Although the title of this article includes my First Niagara Bank Review, it’s really more about Building Relationships with your clients. More than being a review about First Niagara Bank, it is an opportunity for online entrepreneurs to review the way they deal with their customers, readers and subscribers in a way that is always building relationships. This should always be the foundation of your online business.
None of them are strictly reviews of the companies cited. They are case studies of how well established brick and mortars businesses operate, and what online entrepreneurs, bloggers and marketers can learn from them.
Case Study: First Niagara
First of all, I should explain that First Niagara is a pretty large bank in the State of New York (USA). That’s not what’s important, here. What is important is for my readers is to learn how to… and how not to…. handle your personal interactions with your online customers, clients and subscribers.
Always think, first and foremost… How do my customers and clients perceive the way I regard them, the value I hold for them as my customers. That’s probably the same way they’ll end up valuing you, your products, your blog posts and your services.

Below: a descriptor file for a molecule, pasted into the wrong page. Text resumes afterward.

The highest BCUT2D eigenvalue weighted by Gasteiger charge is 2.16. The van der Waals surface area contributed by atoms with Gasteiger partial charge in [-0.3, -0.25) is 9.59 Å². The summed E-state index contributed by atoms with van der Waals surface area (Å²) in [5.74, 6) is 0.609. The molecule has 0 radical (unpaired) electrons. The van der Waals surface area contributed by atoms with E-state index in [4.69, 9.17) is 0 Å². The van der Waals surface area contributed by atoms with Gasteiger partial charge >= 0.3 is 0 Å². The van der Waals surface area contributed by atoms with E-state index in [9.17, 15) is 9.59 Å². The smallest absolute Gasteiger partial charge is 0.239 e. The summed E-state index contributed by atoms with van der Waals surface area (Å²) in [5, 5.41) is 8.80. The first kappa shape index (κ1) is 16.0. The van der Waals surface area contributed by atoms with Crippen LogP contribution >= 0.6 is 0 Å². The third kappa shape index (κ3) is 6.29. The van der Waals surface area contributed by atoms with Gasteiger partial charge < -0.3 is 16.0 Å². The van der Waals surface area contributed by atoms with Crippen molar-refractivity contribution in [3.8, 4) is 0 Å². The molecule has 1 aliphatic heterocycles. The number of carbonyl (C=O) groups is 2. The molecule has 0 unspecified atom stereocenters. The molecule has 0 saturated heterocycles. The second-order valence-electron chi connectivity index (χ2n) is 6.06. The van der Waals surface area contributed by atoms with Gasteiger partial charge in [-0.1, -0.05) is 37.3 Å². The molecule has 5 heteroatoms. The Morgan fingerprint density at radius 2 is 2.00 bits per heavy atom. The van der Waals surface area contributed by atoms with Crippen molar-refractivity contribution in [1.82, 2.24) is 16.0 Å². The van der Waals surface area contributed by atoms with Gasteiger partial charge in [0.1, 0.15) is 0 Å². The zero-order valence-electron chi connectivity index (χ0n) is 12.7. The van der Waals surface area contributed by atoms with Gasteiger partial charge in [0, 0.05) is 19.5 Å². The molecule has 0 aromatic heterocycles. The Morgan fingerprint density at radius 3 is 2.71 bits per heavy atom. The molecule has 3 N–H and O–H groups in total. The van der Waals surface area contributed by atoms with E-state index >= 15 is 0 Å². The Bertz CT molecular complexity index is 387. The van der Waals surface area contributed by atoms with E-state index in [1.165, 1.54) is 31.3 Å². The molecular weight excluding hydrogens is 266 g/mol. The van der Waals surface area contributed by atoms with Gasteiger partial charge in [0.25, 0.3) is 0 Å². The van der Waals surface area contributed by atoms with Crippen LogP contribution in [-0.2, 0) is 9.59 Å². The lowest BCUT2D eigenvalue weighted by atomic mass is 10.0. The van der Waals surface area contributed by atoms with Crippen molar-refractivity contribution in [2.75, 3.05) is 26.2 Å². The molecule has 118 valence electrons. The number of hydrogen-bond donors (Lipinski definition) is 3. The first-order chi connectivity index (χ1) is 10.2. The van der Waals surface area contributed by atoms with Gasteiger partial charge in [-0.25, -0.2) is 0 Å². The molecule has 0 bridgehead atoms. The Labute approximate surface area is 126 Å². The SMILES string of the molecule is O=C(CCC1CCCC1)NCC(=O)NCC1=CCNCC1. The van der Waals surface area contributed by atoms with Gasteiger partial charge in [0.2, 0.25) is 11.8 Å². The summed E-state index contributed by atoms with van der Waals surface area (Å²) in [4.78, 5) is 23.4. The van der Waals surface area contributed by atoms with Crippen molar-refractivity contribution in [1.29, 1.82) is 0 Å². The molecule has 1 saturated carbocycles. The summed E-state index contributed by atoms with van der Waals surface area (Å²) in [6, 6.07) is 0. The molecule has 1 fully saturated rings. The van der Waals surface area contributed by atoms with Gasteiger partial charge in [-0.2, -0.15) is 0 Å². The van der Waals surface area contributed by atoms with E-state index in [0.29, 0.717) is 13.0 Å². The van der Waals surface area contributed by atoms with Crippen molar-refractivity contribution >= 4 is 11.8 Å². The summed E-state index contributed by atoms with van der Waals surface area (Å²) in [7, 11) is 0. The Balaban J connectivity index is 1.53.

Here’s a short account of my experience as a long-time customer of this bank. It recounts my recent dealings with a First Niagara customer service rep.
I called the bank’s Customer Service department when I found that I had been charged with a string of overdraft charges that I had not been aware of.
The charges were posted against my online banking account.
When I pay bills with my online banking account, I typically post my payments first, then transfer funds to cover the bills that I paid.
The transfer funds come from other online accounts I have with First Niagara, so the transfer occurs instantly.
I’ve been following this same procedure for several years now, with my First Niagara account. In all that time, I never had a problem, and had never been cited for insufficient funds prior to this.
So, it turns out that this was the problem.
I was on my online banking account last month.
I paid some bills as usual and then I transferred funds from a parallel account to cover the payments.
Now, keep in mind that I always look at my balance online immediately after completing this process to make sure I transferred enough to cover my payments. The statement balance shows that I do, but apparently there is more than meets the eye in this process.